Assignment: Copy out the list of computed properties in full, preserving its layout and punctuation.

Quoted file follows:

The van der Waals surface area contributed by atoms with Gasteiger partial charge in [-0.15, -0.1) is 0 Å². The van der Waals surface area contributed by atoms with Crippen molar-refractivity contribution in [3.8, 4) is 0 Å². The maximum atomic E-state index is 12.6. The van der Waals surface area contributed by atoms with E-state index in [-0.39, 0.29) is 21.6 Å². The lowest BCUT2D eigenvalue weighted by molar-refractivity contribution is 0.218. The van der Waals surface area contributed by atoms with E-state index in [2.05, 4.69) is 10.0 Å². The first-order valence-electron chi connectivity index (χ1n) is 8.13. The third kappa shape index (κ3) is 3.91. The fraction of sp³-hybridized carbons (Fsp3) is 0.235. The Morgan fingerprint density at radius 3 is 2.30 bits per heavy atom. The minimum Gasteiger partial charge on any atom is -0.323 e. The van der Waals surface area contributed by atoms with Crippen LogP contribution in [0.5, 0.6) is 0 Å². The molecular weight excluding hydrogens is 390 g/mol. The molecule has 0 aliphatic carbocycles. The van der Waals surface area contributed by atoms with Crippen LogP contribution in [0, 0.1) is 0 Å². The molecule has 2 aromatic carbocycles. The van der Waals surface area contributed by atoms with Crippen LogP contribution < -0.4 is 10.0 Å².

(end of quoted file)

The van der Waals surface area contributed by atoms with Gasteiger partial charge in [-0.15, -0.1) is 0 Å². The van der Waals surface area contributed by atoms with Crippen molar-refractivity contribution in [3.8, 4) is 0 Å². The maximum atomic E-state index is 12.6. The van der Waals surface area contributed by atoms with E-state index in [-0.39, 0.29) is 21.6 Å². The lowest BCUT2D eigenvalue weighted by molar-refractivity contribution is 0.218. The van der Waals surface area contributed by atoms with E-state index in [2.05, 4.69) is 10.0 Å². The first-order valence-electron chi connectivity index (χ1n) is 8.13. The third kappa shape index (κ3) is 3.91. The fraction of sp³-hybridized carbons (Fsp3) is 0.235. The Morgan fingerprint density at radius 3 is 2.30 bits per heavy atom. The minimum Gasteiger partial charge on any atom is -0.323 e. The van der Waals surface area contributed by atoms with Crippen LogP contribution in [0.5, 0.6) is 0 Å². The molecular weight excluding hydrogens is 390 g/mol. The molecule has 0 aliphatic carbocycles. The van der Waals surface area contributed by atoms with Crippen LogP contribution in [0, 0.1) is 0 Å². The molecule has 2 aromatic carbocycles. The van der Waals surface area contributed by atoms with Crippen LogP contribution < -0.4 is 10.0 Å².